3. This is great advice. I know I need to give my blog a makeover, but I'm never sure how to do it. I am stylistically challenged.

    1. Just knowing that you want to work on the style of your blog is the first important step.

      Google some blogs and write down aspects you like. If one or two blow your socks off, figure out why. Color? Top banner? Layout?

      If you want me to have a look I'm happy to help.

      Thanks for your comments.

  4. Definitely a good post…I redesigned my blog just before the the April A to Z challenge. I was gifted with a new blog header. Now I need to get my website upgraded…but I'd rather be writing. LOL!

    1. Hi Donna,

      I think a blog is like a little project that needs constant tweaking. It should never be static, but evolve over time to showcase the blogger.

  5. Great advice, Lois, thanks. As mentioned above, good blogging is a skill that can be hard to do well. Although a good blog is important, it can be such a pain in the backside to have to keep coming up with good, entertaining content, especially when you've got a novel to write (moan, moan!).

    1. Hi Chris,

      The posts don't have to be long. Actually, I think most people want a short, engaging post. Something you experienced that is unique to where you live, or something that happened that day that made you laugh. Silly always works.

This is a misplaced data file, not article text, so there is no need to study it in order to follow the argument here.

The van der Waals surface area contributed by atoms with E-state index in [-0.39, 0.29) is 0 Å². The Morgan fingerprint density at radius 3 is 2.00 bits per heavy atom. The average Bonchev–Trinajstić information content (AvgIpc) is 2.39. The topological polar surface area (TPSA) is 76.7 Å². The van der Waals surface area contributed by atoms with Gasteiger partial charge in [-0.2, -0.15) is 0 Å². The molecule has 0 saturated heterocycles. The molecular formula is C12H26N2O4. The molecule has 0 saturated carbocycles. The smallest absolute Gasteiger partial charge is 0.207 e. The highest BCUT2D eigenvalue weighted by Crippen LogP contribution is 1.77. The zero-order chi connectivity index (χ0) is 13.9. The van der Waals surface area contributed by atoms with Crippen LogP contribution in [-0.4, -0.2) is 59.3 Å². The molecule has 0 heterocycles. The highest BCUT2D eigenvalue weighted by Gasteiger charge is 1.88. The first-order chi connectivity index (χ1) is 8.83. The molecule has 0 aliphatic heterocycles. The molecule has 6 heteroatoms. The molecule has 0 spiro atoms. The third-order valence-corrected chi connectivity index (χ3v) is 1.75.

I think writers have a tendency to over-analyze anything we write. So we talk ourselves out of it. It's better to keep it brief, keep the continuous activity on the blog, and save a longer post for a truly inspired moment.

      Just my thoughts, thanks for stopping by. 🙂

  6. I'm weird, I like to have my blog segmented and organised. Everything has a nice little place where it fits. Any deviation from that and I'm liable to twitch a little.

    1. Hi R.J.,

      If the way you segment your blog makes it easy for your visitors to navigate and read the various posts, it's not weird at all. I like to use the term "feng shui". We sometimes don't know exactly how to achieve it, but we know if it's not there. What do you readers say? If they like the way your blog is organized I wouldn't change a thing.

      Have a nice day.